Mattis' departure also means that the United States is entering the third phase of Trump’s foreign policy. In the first year of his presidency, Trump paid attention mainly to domestic issues, and did not afflict America’s diplomatic and national-security establishment with an undue number of his ignorant and damaging foreign-policy views. In the second year, he became more destructively engaged, but he listened, on occasion, to those in his administration who possessed actual expertise in foreign policy. We are now entering the third year of his presidency, and third phase of his foreign policy: Trump alone, besieged, but believing, perhaps more than ever, in the inerrancy of his beliefs. [The Atlantic]

While former President Barack Obama dismissed Mattis as head of U.S. Central Command three years ago, he held on because he "understood ... Trump's intellectual, ideological, and characterological defects," Goldberg says. Without Mattis' guidance, "the dangerous part begins," he adds. Read Goldberg's insightful anaylsis in full at The Atlantic. Kathryn Krawczyk

December 13, 2018

The Senate voted Thursday, 56-41, to withdraw American support for Saudi Arabia's coalition in Yemen's war. Just minutes later, they unanimously voted to condemn Saudi Crown Prince Mohammed bin Salman for journalist Jamal Khashoggi's murder, reports The Washington Post.

Both moves are major rejections of President Trump, seeing as he never wavered in his support of the kingdom despite Khashoggi's murder and apparent human rights violations against Yemeni civilians. The vote to revoke military support also called into question Trump's war powers, but will likely expire before Trump gets a chance to sign or veto it, The New York Times says, making its passage largely symbolic.

Khashoggi's October murder in Turkey's Saudi consulate set a wave of lawmakers against the president, even those who usually back Trump's policies. While Trump repeatedly refused to accept the CIA's reported findings that bin Salman directed the killing, allies such as Sen. Lindsey Graham (R-S.C.) vehemently countered him. As it turns out, every Republican and Democrat voted against the president Thursday, Sen. Bob Corker (R-Tenn.) said.

The other Senate move on Thursday comes days after several humanitarian groups implored the federal government to withdraw its military support in the Yemeni civil war. Saudi Arabia and the United Arab Emirates were backing efforts to fight Houthi rebels in the country, putting millions at risk of famine along the way. The House just squashed a similar resolution earlier this week to end Saudi support, the Times notes. Still, this shows there's a powerful coalition of Saudi skeptics in the Senate. Kathryn Krawczyk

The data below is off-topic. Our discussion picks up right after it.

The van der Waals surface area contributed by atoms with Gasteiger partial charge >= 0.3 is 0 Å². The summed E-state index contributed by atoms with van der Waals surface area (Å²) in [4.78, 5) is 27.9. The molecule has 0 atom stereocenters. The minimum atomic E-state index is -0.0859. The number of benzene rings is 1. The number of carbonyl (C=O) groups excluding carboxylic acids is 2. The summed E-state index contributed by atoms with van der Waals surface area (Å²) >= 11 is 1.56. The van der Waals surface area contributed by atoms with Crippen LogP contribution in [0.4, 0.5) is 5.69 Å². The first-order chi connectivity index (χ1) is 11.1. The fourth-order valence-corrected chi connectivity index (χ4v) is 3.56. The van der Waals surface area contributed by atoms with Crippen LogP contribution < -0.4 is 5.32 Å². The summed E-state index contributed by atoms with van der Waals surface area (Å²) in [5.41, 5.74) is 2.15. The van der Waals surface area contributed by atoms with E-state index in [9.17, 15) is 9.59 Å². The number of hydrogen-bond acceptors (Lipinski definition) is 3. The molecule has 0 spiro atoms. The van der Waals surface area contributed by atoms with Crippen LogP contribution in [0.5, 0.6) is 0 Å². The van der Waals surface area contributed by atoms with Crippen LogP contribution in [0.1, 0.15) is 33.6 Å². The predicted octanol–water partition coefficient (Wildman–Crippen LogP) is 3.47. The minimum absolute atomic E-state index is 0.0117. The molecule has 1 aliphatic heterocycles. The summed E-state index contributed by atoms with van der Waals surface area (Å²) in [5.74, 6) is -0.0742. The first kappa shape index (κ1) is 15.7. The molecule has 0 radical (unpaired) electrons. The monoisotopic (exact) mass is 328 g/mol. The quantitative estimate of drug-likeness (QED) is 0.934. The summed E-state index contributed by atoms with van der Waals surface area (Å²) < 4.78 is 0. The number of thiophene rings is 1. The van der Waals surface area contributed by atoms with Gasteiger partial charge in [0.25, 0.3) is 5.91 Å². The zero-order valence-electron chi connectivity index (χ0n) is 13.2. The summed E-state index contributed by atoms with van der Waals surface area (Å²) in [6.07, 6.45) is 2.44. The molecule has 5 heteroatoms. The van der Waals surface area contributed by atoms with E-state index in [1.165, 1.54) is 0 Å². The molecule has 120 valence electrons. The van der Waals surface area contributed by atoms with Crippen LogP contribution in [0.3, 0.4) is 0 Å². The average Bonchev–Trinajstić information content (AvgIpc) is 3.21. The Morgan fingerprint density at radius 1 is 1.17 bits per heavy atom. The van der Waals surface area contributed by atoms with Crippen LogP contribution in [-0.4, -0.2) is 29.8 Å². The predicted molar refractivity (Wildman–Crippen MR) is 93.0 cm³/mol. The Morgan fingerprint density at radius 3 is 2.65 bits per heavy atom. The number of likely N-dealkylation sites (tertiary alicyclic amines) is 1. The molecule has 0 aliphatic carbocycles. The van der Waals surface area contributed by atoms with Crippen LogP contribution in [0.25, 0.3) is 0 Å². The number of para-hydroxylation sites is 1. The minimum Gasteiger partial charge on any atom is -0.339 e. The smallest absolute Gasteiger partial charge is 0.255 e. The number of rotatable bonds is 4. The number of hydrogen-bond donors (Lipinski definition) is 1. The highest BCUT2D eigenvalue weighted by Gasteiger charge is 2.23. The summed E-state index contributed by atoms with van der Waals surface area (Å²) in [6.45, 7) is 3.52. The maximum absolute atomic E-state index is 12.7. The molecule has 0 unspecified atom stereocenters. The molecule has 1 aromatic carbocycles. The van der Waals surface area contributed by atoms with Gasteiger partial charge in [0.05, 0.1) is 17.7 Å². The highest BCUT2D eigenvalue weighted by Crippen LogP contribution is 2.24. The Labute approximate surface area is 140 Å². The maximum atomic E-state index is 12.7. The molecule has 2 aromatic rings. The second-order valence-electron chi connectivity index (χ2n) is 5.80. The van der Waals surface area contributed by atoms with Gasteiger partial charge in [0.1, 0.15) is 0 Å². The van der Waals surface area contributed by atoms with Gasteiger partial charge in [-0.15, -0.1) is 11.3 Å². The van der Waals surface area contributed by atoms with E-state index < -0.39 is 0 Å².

April 13, 2017

On Thursday, the United States dropped a 21,000-pound bomb on Afghanistan in an attempt to disrupt Islamic State fighters. While the bomb — nicknamed the "mother of all bombs," or the "MOAB" — has been around since at least 2003, Thursday marked the first time it had ever been used in combat.

One of the major questions about the Trump administration's use of the MOAB is why former Presidents Barack Obama or George W. Bush never used the weapon in their respective conflicts and wars even though it was available. A 2003 article about the MOAB tests reveals it was never thought to be a realistic option:

Military analysts in the U.S. say that because the 21,000-pound massive ordnance air burst, or MOAB, is so huge, it can be dropped only from a military cargo plane that flies slowly and at relatively low altitudes, making the plane vulnerable to antiaircraft weapons. And because the bomb causes devastation across such a broad swath, it is unlikely to be used against anything but a large concentration of entrenched enemy troops — just the kind of target likely to be armed with antiaircraft weapons.

"It's really quite improbable that it would be used," said Loren Thompson, a military analyst at the Lexington Institute, a defense think tank in Arlington, Va.

"The Pentagon is committed to avoiding large concentrations of civilians, and it is committed to avoiding putting its pilots and its planes at unnecessary risk. The only real use for this kind of indiscriminate terror weapon is to scare the bejesus out of Saddam Hussein."

The MOAB shares the same acronym as Hussein's memorable threat in 1990 that he would wage the "mother of all battles" against U.S. troops. [The Los Angeles Times]

Back when the MOAB was first developed, former Defense Secretary Donald Rumsfeld countered criticism of its creation with an ominous claim: "There is a psychological component to all aspects of warfare." Jeva Lange